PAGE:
The address mapping problem statement described above is simple, in the sense that a person’s name and address are unique and it is straightforward to find one row in the reference data where the C-Score is the highest. While this is an example of intelligent automation where the problem is addressed without human intervention, there are other cases such as trade data harmonization (see Figure 4).  Here, there are hundreds of similar types of products that manufacturers build and incoming data may produce the same C-Score for many rows in the reference data. In this system, human guidance is applied followed by feedback learning to improve results significantly.


Automatic taxonomy is constructed using the reference data by creating a set of dictionaries, and this is the first step of data harmonization. Below is a list of the dictionaries created:

Language dictionary

Spelling dictionary

Abbreviation dictionary

Split Merge words dictionary

Correlated words dictionary


In summary, using these dictionaries captures information about:

Importance of words: Using TF-IDF algorithms as the base, Bag-Of-Word constructions can be used to create important word and column vectors.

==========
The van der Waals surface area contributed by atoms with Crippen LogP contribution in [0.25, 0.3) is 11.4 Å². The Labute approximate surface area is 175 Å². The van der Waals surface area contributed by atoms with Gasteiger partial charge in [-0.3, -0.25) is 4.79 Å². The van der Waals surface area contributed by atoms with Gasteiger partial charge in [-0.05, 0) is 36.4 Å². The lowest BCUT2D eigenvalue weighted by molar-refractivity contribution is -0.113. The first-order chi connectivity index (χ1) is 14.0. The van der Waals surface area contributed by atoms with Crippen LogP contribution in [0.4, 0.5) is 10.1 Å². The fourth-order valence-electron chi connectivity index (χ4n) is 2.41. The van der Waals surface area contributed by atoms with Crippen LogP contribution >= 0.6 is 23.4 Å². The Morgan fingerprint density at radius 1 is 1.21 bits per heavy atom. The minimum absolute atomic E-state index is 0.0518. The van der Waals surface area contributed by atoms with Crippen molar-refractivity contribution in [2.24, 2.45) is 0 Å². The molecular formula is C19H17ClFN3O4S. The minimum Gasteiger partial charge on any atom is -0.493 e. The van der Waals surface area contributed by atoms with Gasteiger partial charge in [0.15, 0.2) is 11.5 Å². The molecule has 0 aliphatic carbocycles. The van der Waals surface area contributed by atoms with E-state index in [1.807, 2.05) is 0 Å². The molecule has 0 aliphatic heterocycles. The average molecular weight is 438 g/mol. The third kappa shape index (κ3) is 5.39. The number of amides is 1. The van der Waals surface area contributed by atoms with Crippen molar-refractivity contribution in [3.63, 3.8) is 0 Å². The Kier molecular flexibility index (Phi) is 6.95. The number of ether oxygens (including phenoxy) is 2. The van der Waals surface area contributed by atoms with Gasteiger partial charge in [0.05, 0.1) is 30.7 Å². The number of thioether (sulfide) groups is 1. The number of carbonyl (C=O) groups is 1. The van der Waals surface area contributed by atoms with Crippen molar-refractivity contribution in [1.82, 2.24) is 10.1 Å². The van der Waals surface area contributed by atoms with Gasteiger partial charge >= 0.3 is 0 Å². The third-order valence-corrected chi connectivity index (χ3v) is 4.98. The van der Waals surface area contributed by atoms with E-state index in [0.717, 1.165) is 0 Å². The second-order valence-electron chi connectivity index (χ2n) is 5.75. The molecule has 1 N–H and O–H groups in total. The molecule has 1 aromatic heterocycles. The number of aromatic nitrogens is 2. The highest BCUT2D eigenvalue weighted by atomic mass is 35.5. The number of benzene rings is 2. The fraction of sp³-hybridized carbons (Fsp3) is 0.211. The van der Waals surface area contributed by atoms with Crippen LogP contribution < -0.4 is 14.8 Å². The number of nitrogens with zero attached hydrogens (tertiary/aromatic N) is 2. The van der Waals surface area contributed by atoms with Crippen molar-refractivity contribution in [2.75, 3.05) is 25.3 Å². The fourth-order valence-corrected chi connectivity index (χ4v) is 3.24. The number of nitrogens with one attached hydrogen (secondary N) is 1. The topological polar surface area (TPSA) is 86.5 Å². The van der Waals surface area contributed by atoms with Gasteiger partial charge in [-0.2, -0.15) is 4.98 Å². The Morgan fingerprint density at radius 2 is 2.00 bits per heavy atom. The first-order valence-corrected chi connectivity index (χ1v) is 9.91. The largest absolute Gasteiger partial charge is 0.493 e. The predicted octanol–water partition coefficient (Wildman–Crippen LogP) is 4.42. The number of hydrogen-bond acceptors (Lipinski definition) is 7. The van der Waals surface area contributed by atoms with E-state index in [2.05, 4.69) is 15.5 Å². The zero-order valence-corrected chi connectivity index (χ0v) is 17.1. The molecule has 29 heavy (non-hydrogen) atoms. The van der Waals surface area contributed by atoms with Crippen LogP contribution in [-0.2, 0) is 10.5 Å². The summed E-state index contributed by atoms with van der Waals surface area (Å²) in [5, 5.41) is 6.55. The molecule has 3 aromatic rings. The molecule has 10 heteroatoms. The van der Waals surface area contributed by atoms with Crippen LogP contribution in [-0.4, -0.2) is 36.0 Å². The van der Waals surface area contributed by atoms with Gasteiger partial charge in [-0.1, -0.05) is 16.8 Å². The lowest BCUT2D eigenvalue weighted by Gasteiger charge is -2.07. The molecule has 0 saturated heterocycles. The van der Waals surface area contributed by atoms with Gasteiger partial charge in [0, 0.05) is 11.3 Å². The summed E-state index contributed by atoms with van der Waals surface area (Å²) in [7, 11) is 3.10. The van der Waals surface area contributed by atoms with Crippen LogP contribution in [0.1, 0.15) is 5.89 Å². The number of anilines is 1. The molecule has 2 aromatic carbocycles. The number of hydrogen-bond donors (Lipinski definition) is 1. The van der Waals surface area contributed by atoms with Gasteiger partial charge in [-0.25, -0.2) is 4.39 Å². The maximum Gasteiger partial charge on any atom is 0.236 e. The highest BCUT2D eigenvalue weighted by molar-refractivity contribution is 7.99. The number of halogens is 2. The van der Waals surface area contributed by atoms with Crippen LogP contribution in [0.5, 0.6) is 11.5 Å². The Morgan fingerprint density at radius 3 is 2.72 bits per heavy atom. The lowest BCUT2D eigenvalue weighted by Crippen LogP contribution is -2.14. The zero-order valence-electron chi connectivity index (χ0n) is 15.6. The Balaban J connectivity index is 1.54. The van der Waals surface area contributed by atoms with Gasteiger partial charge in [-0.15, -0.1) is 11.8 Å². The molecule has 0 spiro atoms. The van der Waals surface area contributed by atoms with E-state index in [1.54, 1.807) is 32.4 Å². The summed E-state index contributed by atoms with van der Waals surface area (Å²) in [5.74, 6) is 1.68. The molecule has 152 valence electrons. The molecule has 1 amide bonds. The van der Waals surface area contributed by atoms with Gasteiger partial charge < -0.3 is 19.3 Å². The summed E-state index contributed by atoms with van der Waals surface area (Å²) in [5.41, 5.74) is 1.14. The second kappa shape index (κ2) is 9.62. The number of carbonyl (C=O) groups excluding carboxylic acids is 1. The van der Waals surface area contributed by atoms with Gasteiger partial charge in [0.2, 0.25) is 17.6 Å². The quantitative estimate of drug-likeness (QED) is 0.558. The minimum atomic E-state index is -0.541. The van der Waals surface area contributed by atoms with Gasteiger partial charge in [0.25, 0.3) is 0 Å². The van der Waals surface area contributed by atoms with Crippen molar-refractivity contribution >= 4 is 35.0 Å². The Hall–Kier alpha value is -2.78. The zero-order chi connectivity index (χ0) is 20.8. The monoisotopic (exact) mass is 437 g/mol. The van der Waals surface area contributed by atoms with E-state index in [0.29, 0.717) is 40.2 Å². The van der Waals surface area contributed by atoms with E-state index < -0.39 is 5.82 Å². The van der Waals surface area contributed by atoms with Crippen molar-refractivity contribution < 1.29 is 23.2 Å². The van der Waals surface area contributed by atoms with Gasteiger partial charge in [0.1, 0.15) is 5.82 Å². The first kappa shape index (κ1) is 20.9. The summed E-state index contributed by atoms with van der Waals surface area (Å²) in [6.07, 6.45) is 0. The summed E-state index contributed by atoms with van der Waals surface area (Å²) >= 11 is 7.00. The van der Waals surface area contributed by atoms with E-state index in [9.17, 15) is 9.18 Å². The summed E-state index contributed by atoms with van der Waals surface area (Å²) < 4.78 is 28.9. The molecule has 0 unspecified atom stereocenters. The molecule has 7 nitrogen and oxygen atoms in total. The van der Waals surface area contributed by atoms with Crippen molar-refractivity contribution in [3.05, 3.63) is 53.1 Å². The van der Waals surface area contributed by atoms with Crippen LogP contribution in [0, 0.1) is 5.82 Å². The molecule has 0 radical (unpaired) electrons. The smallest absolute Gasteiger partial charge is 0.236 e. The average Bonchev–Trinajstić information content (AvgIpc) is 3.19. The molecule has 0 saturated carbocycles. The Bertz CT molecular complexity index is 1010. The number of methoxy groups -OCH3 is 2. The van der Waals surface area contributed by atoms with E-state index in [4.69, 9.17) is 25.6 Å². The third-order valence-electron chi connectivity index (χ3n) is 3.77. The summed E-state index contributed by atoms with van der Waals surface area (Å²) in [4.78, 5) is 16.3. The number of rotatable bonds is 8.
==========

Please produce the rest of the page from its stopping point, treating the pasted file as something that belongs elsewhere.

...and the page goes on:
Words Contexts: “Antonio” is related to both “Brown” and “Street”. This relationship needs to be expressed in the form of a graph to traverse quickly. Error Corrections: The word “Downing” may be written as “Downin”.

Word sequencing using n-grams: “San Francisco”, a 2-gram can be chunked together as one word.

Complex Cases of Dictionary Creation

One of the critical capabilities that we have developed is an algorithm with the ability to identify abbreviations. Say there are two words – “Nutritious” and “NTRS” – that are found in the same row of the reference input. The system then identifies “NTRS” as an abbreviation of “Nutritious” and stores this relationship for later use, helping the algorithm to improve accuracy when future input data only includes the abbreviation.

Input Data Preparation

Our method harmonizes the entire input data preparation process. We do this in a few ways.

Automation Featurization: The input data requires multi-level processing to be converted to a form that can be mapped to the reference data. The first step is to combine all the columns in an input row into a set of input tokens. These tokens are then incrementally processed using the dictionaries to derive a final token list. Examples of such processing include:

  • Tokens like “FreshBreath” appearing in the input being converted into independent tokens – “Fresh” and “Breath” – if no dictionary entries for “FreshBreath” are found.

  • Tokens like “neutrientsll” being converted to “nutrients”

Take a look at the following example. “Fresh Breath”, in this case, could mean either of the two products below.